Quantum computers, are designed to manage the huge amount of data, along with uncovering patterns and spotting anomalies extremely quickly. With each newly launched iteration of quantum computer design and the new improvements made on the quantum error-correction code, developers are now able to better manage the potential of quantum bits. Also optimizes the same for solving all kinds of business problems to make better decisions.
Quantum computers can complete calculations within seconds, which would take today’s computers many years to calculate. With quantum computing, developers can do multiple calculations with multiple inputs simultaneously. Quantum computers are critical to process the monumental amount of data that businesses generate on a daily basis, and the fast calculation can be used to solve very complex problems which can be expressed as Quantum Supremacy where the calculations that normally take more than 10,000 years to perform, quantum computer can do it 200 seconds. The key is to translate real-world problems that companies are facing into quantum language.
With the increasing amount of data generated in industries like pharmaceutical, finance and life science industry, companies are losing their ties with classical computing rope. To have a better data framework, these companies now require complex models that have the potential processing power to model the most complex situations. And that’s where quantum computers play a huge role. Creating better models with quantum technology will lead to better treatments for diseases in the healthcare sector like COVID-19 research cycle from test, tracing and treating of the virus, can decrease financial implosion in the banking sector and improve the logistics chain in the manufacturing industry.
To manage and integrate multiple numbers of sets of data from multiple sources, quantum computers is best to help, which makes the process quicker, and also makes the analysis easier. The ability to handle so many stakes make quantum computing an adequate choice for solving business problems in a variety of fields.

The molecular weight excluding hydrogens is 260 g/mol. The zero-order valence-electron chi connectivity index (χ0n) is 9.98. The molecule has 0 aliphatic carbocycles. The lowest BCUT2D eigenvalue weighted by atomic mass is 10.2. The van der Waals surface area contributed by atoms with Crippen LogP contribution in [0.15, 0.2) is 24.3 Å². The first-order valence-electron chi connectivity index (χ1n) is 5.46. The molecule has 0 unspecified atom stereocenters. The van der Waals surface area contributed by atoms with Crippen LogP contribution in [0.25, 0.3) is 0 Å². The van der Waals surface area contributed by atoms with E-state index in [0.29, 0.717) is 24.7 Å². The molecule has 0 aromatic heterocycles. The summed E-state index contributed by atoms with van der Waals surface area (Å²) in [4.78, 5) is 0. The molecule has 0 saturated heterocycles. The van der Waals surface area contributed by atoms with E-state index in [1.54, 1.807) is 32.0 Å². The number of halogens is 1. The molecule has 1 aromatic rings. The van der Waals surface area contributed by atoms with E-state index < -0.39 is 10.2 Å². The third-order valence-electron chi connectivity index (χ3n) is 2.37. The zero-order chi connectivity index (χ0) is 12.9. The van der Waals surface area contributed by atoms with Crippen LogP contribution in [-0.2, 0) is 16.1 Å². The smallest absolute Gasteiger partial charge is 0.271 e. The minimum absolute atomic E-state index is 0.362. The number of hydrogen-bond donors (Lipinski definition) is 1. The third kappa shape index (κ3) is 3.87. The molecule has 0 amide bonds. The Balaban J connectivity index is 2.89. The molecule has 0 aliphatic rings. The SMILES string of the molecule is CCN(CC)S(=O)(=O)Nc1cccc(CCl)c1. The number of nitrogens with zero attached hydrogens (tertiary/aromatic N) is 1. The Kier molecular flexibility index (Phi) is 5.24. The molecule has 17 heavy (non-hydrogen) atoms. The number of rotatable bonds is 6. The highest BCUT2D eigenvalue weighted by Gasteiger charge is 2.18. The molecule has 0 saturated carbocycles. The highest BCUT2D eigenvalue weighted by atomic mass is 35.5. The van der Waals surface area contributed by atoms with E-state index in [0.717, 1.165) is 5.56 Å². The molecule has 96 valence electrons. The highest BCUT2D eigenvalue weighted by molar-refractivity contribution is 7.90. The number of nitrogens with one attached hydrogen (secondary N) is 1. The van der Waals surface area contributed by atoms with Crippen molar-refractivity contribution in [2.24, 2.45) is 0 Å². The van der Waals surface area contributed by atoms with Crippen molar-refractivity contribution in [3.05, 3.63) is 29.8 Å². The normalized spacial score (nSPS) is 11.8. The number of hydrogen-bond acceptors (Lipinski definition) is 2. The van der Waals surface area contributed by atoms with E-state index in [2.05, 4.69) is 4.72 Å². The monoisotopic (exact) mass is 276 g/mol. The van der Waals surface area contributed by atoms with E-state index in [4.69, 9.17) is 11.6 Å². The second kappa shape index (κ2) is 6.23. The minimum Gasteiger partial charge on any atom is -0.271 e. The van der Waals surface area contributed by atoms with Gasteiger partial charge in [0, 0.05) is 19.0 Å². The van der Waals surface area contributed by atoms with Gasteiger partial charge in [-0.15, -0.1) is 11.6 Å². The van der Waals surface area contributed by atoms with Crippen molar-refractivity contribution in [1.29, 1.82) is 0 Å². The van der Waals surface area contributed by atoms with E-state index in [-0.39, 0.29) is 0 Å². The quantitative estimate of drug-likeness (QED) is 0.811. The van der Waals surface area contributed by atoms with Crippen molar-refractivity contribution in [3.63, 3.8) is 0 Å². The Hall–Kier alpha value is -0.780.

The quantum computing market will reach $2.2 Billion, and the number of installed quantum computers will reach around 180 in 2026, with about 45 machines produced in that year. These include both machines installed at the quantum computer companies themselves that are accessed by quantum services as well as customer premises machines.
Cloud access revenues will likely dominate as a revenue source for quantum computing companies in the format of Quantum Computing as a Service (QCaaS) offering, that will be accounting for 75 percent of all quantum computing revenues in 2026. Although in the long run quantum computers may be more widely purchased, today potential end users are more inclined to do quantum computing over the cloud rather than make technologically risky and expensive investments in quantum computing equipment.
In a parallel track quantum software applications, developers’ tools and number of quantum engineers and experts will grow as the infrastructure developed over the next 5 years which will make it possible for more organizations to harvest the power of two transformational technologies quantum computing and AI and encourage many universities to add quantum computing as an essential part of their curriculum.
Ahmed Banafa is an expert in new tech with appearances on ABC, NBC , CBS, FOX TV and radio stations. He served as a professor, academic advisor and coordinator at well-known American universities and colleges. His researches are featured on Forbes, MIT Technology Review, ComputerWorld and Techonomy. He published over 100 articles about the internet of things, blockchain, artificial intelligence, cloud computing and big data. His research papers are used in many patents, numerous thesis and conferences. He is also a guest speaker at international technology conferences. He is the recipient of several awards, including Distinguished Tenured Staff Award, Instructor of the year and Certificate of Honor from the City and County of San Francisco. Ahmed studied cyber security at Harvard University. He is the author of the book: Secure and Smart Internet of Things Using Blockchain and AI.